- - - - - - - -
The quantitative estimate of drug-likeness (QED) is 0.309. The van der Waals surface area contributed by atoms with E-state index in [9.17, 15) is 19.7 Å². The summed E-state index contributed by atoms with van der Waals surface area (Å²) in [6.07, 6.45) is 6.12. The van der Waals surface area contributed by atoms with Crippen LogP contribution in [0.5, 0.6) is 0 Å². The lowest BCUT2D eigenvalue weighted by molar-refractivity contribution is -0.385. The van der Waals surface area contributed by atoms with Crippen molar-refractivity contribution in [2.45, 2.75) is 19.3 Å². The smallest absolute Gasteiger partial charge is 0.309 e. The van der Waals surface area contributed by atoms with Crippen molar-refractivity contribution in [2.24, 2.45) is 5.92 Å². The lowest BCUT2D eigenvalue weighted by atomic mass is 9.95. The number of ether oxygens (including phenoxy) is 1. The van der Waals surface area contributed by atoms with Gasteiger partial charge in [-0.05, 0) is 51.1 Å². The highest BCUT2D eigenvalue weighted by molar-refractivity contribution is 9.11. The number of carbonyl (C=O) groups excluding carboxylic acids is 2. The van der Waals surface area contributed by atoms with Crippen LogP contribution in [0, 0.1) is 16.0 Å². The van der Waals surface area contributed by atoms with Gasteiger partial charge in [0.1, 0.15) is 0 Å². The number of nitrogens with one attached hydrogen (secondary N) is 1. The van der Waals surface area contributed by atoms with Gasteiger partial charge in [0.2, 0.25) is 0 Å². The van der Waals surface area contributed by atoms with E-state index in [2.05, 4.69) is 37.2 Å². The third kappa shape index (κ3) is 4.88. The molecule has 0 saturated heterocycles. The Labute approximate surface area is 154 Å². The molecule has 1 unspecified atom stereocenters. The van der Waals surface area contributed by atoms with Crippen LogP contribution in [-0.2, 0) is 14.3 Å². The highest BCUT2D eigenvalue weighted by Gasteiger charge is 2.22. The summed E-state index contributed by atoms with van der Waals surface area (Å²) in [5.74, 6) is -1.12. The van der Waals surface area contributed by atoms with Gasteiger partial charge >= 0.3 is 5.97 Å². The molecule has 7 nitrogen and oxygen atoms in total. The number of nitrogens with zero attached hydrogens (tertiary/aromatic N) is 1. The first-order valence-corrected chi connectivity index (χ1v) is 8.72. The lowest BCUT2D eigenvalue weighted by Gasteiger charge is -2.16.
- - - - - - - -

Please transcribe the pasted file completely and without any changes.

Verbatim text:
The quantitative estimate of drug-likeness (QED) is 0.309. The van der Waals surface area contributed by atoms with E-state index in [9.17, 15) is 19.7 Å². The summed E-state index contributed by atoms with van der Waals surface area (Å²) in [6.07, 6.45) is 6.12. The van der Waals surface area contributed by atoms with Crippen LogP contribution in [0.5, 0.6) is 0 Å². The lowest BCUT2D eigenvalue weighted by molar-refractivity contribution is -0.385. The van der Waals surface area contributed by atoms with Crippen molar-refractivity contribution in [2.45, 2.75) is 19.3 Å². The smallest absolute Gasteiger partial charge is 0.309 e. The van der Waals surface area contributed by atoms with Crippen molar-refractivity contribution in [2.24, 2.45) is 5.92 Å². The lowest BCUT2D eigenvalue weighted by atomic mass is 9.95. The number of ether oxygens (including phenoxy) is 1. The van der Waals surface area contributed by atoms with Gasteiger partial charge in [-0.05, 0) is 51.1 Å². The highest BCUT2D eigenvalue weighted by molar-refractivity contribution is 9.11. The number of carbonyl (C=O) groups excluding carboxylic acids is 2. The van der Waals surface area contributed by atoms with Crippen LogP contribution in [0, 0.1) is 16.0 Å². The van der Waals surface area contributed by atoms with Gasteiger partial charge in [0.1, 0.15) is 0 Å². The number of nitrogens with one attached hydrogen (secondary N) is 1. The van der Waals surface area contributed by atoms with Gasteiger partial charge in [0.2, 0.25) is 0 Å². The van der Waals surface area contributed by atoms with E-state index in [2.05, 4.69) is 37.2 Å². The third kappa shape index (κ3) is 4.88. The molecule has 0 saturated heterocycles. The Labute approximate surface area is 154 Å². The molecule has 1 unspecified atom stereocenters. The van der Waals surface area contributed by atoms with Crippen LogP contribution in [-0.2, 0) is 14.3 Å². The highest BCUT2D eigenvalue weighted by Gasteiger charge is 2.22. The summed E-state index contributed by atoms with van der Waals surface area (Å²) in [5.74, 6) is -1.12. The van der Waals surface area contributed by atoms with Gasteiger partial charge >= 0.3 is 5.97 Å². The molecule has 7 nitrogen and oxygen atoms in total. The number of nitrogens with zero attached hydrogens (tertiary/aromatic N) is 1. The first-order valence-corrected chi connectivity index (χ1v) is 8.72. The lowest BCUT2D eigenvalue weighted by Gasteiger charge is -2.16.